Despite the lack of scientific rationale and advice from clinical governing bodies, such as the Human Fertilization and Embryology Authority, an increasing range of tests and therapies are still offered to women undergoing IVF or attending recurrent miscarriage clinics based on the myth that uterine NK cells need suppressing to prevent damage to the embryo. New treatments can be introduced at whim with subsequent demands for expensive trials to prove/disprove their efficacy. The evidence that targeting uNK or peripheral blood NK cells assists women with recurrent pregnancy failure is lacking. Healthcare professionals and patients should very carefully evaluate the practice of immunomodulation to enhance pregnancy outcome. A discussion on how to move towards stricter regulation of immunotherapy in non-hospital settings is now needed because it is clear that the potential risks and costs of these therapies outweigh any benefits.

https://pubmed.ncbi.nlm.nih.gov/25954039/

Common side effects of Intralipid 10% include:

Headache, dizziness, flushing, drowsiness, nausea, vomiting or sweating.

NK cell activity can increase by consumption of nutritious foods the Five Food Groups, supplemented with blueberries, Maitake mushroom, garlic, Resveratrol, Quercetin, and probiotics.

HYALURONIC ACID

Hyaluronic acid, also known as hyaluronan, is a naturally occurring glycosaminoglycan with viscoelastic properties. It’s a highly purified viscoelastic solution obtained from chicken combs or bacterial cells. It has been used to treat knee pain caused by osteoarthritis.

Lately, some companies specialized in culture media have advertised for products such as (1.) UTM (Uterine Transfer Medium) from Medicult: Hyaluronan-rich transfer medium, claiming that it significantly improves pregnancy rates.

(2.) Embryoglue from Vitrolife: Bicarbonate buffered medium containing hyaluronan and recombinant human albumin. Implantation promoting medium for increased take-home baby rate.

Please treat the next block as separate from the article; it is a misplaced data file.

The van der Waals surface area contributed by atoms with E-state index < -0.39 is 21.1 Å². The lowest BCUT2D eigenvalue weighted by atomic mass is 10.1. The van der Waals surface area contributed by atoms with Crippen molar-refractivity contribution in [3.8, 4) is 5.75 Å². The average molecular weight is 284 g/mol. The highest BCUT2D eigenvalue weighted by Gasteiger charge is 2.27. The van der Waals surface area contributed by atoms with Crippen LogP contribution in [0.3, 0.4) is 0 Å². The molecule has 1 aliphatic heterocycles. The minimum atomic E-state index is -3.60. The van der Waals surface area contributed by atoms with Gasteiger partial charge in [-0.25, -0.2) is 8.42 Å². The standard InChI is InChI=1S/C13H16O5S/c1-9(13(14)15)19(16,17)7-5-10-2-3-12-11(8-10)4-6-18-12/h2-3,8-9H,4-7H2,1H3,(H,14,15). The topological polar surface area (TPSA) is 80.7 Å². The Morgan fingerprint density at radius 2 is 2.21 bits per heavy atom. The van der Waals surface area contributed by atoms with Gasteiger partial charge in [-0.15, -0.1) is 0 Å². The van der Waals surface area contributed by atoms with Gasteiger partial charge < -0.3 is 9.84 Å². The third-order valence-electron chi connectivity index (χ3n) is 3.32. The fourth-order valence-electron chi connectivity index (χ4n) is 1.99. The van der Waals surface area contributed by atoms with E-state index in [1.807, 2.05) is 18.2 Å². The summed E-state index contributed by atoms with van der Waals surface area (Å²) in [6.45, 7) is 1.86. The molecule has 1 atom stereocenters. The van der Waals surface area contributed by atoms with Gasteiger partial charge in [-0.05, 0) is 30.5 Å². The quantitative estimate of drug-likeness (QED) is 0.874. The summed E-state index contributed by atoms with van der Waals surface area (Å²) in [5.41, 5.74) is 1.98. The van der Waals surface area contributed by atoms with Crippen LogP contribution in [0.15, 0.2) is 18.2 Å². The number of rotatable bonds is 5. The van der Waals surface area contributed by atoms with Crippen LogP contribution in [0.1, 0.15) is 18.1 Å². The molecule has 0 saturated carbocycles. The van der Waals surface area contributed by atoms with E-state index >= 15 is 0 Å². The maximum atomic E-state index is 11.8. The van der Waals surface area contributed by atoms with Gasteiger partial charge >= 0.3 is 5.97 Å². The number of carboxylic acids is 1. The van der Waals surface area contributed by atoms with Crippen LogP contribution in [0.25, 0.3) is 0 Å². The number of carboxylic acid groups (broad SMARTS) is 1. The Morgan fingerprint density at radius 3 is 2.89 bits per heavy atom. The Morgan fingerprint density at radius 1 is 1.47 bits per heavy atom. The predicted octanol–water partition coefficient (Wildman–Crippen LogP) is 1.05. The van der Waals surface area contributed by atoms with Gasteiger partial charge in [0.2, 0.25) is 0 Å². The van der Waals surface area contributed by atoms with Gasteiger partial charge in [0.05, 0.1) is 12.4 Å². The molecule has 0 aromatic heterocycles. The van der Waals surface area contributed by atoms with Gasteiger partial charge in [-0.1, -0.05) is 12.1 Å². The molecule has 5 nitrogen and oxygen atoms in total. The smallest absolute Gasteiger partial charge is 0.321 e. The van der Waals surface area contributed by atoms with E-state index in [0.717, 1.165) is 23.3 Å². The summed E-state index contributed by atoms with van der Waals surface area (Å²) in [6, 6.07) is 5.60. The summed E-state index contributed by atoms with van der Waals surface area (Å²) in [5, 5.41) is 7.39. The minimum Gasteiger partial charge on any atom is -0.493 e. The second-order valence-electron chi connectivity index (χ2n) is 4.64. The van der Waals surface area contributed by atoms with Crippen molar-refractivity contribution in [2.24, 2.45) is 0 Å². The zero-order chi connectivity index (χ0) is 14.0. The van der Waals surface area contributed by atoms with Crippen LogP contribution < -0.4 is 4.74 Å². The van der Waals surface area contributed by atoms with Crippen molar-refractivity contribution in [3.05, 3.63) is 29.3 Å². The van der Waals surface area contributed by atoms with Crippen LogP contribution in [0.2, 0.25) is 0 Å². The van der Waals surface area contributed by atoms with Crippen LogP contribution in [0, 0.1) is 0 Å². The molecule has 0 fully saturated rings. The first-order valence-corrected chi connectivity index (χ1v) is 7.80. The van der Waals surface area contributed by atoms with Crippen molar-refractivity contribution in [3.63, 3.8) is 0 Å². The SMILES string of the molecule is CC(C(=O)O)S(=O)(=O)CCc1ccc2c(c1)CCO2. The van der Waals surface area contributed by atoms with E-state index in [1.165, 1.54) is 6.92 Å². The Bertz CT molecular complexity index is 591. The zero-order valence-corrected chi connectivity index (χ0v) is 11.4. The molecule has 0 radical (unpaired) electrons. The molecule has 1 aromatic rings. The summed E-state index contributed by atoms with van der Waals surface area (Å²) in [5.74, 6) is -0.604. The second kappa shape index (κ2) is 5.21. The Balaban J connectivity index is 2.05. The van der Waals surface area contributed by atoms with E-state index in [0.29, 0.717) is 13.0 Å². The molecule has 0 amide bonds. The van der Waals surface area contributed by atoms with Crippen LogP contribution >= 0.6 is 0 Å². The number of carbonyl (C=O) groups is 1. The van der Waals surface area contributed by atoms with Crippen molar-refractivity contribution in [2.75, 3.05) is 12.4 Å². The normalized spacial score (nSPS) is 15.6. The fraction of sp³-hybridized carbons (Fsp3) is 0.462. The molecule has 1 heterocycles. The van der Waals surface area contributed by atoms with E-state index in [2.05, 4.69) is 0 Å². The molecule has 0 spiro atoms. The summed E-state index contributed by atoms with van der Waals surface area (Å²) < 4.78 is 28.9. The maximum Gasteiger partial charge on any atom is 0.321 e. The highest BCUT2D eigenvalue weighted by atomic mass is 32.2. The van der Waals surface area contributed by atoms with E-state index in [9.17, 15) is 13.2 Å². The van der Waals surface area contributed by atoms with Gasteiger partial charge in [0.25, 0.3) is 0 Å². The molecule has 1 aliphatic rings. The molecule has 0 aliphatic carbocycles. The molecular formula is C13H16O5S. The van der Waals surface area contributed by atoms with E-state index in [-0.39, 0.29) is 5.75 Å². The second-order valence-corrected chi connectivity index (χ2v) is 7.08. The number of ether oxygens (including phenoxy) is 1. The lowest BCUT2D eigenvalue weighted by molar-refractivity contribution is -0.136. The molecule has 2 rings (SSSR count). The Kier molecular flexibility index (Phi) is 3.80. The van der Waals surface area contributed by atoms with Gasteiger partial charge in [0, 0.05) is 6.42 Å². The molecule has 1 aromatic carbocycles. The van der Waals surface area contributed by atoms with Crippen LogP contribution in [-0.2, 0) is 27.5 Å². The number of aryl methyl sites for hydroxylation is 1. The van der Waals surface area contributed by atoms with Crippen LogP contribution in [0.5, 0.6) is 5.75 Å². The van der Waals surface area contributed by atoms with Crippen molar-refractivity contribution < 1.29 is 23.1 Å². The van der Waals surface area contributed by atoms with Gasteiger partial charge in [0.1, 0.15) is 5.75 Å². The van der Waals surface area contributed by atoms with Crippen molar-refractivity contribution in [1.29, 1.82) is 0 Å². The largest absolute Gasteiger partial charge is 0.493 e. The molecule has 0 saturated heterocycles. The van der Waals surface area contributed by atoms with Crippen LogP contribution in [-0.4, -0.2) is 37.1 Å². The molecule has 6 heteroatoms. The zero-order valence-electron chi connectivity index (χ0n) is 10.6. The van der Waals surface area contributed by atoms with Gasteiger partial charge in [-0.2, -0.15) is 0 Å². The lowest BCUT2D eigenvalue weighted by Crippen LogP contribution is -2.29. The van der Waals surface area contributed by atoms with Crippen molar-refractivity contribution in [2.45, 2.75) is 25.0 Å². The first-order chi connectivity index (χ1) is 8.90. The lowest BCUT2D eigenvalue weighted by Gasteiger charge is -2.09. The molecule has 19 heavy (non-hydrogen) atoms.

Our clinic and several American and European clinics have used the product at the time of embryo transfers in the late 1980’s and early 1990’s, to try to improve the success rate in embryonic implantation. None of the clinics have seen their results improved with the use of hyaluronic acid. All clinics have concluded that it’s an additional costly and unnecessary procedure. Therefore, we are not advising the use of hyaluronic acid at the time of transfer.

See the original blog post here: Methods to Enhance Embryo Implantation

About the Author: Dr. Edouard Servy

Dr. Edouard Servy

Edouard Servy, MD, is the founder of Servy Fertility Institute and an expert in infertility treatment, including in vitro fertilization (IVF), hysteroscopic and laparoscopic surgery. He is also trained in Internal Medicine with a focus on Endocrinology and metabolic disease. As a recipient of the highly prized Irene Bernard grant, Dr. Servy came to Augusta, Georgia, in 1969 for a research fellowship under endocrinology pioneers Dr. Robert B. Greenblatt and Dr. Virendra Mahesh. After completing his training, Dr. Servy established his private practice in Augusta. Dr. Servy’s lab was responsible for the first intrauterine insemination and the first IVF-embryo transfer at blastocyst stage in the United States, as well as the first live birth after cryopreservation at the blastocyst stage following ICSI in the world.